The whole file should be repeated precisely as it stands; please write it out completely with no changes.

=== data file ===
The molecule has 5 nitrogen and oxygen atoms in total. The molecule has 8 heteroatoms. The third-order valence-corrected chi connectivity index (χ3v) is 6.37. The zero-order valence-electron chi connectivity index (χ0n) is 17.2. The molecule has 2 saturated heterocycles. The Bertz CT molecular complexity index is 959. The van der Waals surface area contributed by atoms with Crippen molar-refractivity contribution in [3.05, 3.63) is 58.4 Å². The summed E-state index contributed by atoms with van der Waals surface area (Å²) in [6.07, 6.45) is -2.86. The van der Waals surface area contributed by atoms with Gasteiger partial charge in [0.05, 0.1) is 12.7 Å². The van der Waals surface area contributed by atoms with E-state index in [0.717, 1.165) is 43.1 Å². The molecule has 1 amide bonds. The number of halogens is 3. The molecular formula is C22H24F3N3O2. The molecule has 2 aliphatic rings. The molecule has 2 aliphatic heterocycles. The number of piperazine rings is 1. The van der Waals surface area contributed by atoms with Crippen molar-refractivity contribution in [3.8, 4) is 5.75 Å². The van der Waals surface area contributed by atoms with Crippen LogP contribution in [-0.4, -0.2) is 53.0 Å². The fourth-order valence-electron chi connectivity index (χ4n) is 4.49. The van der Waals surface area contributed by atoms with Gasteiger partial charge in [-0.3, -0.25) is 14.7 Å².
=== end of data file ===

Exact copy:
The molecule has 5 nitrogen and oxygen atoms in total. The molecule has 8 heteroatoms. The third-order valence-corrected chi connectivity index (χ3v) is 6.37. The zero-order valence-electron chi connectivity index (χ0n) is 17.2. The molecule has 2 saturated heterocycles. The Bertz CT molecular complexity index is 959. The van der Waals surface area contributed by atoms with Crippen molar-refractivity contribution in [3.05, 3.63) is 58.4 Å². The summed E-state index contributed by atoms with van der Waals surface area (Å²) in [6.07, 6.45) is -2.86. The van der Waals surface area contributed by atoms with Gasteiger partial charge in [0.05, 0.1) is 12.7 Å². The van der Waals surface area contributed by atoms with E-state index in [0.717, 1.165) is 43.1 Å². The molecule has 1 amide bonds. The number of halogens is 3. The molecular formula is C22H24F3N3O2. The molecule has 2 aliphatic rings. The molecule has 2 aliphatic heterocycles. The number of piperazine rings is 1. The van der Waals surface area contributed by atoms with Crippen molar-refractivity contribution in [3.8, 4) is 5.75 Å². The van der Waals surface area contributed by atoms with Crippen LogP contribution in [-0.4, -0.2) is 53.0 Å². The fourth-order valence-electron chi connectivity index (χ4n) is 4.49. The van der Waals surface area contributed by atoms with Gasteiger partial charge in [-0.3, -0.25) is 14.7 Å².